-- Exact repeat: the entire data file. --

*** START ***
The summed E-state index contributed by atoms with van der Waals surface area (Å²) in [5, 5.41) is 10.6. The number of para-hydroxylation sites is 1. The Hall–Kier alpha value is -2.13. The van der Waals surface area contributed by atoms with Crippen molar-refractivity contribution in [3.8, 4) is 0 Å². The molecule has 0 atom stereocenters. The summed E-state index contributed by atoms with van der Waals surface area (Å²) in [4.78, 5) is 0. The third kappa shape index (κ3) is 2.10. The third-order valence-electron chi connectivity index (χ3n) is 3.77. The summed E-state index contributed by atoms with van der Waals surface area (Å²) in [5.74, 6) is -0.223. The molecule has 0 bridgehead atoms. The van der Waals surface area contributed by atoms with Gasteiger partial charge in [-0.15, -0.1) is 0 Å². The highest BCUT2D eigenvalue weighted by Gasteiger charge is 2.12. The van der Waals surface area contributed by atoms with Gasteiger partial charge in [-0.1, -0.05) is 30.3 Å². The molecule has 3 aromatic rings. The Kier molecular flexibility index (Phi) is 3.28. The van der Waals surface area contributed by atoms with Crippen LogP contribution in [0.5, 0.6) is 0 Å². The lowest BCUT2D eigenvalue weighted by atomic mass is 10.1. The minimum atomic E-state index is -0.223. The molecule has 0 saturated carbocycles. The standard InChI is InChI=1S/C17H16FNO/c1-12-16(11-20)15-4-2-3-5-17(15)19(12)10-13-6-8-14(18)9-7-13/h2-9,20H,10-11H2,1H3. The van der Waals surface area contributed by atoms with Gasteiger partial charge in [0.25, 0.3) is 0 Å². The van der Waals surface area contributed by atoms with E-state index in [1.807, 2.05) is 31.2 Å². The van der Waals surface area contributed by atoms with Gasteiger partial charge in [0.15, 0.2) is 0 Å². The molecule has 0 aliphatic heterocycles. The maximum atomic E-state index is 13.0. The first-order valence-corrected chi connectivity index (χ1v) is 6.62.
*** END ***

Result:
The summed E-state index contributed by atoms with van der Waals surface area (Å²) in [5, 5.41) is 10.6. The number of para-hydroxylation sites is 1. The Hall–Kier alpha value is -2.13. The van der Waals surface area contributed by atoms with Crippen molar-refractivity contribution in [3.8, 4) is 0 Å². The molecule has 0 atom stereocenters. The summed E-state index contributed by atoms with van der Waals surface area (Å²) in [4.78, 5) is 0. The third kappa shape index (κ3) is 2.10. The third-order valence-electron chi connectivity index (χ3n) is 3.77. The summed E-state index contributed by atoms with van der Waals surface area (Å²) in [5.74, 6) is -0.223. The molecule has 0 bridgehead atoms. The van der Waals surface area contributed by atoms with Gasteiger partial charge in [-0.15, -0.1) is 0 Å². The highest BCUT2D eigenvalue weighted by Gasteiger charge is 2.12. The van der Waals surface area contributed by atoms with Gasteiger partial charge in [-0.1, -0.05) is 30.3 Å². The molecule has 3 aromatic rings. The Kier molecular flexibility index (Phi) is 3.28. The van der Waals surface area contributed by atoms with Crippen LogP contribution in [0.5, 0.6) is 0 Å². The lowest BCUT2D eigenvalue weighted by atomic mass is 10.1. The minimum atomic E-state index is -0.223. The molecule has 0 saturated carbocycles. The standard InChI is InChI=1S/C17H16FNO/c1-12-16(11-20)15-4-2-3-5-17(15)19(12)10-13-6-8-14(18)9-7-13/h2-9,20H,10-11H2,1H3. The van der Waals surface area contributed by atoms with Gasteiger partial charge in [0.25, 0.3) is 0 Å². The van der Waals surface area contributed by atoms with E-state index in [1.807, 2.05) is 31.2 Å². The van der Waals surface area contributed by atoms with Gasteiger partial charge in [0.15, 0.2) is 0 Å². The molecule has 0 aliphatic heterocycles. The maximum atomic E-state index is 13.0. The first-order valence-corrected chi connectivity index (χ1v) is 6.62.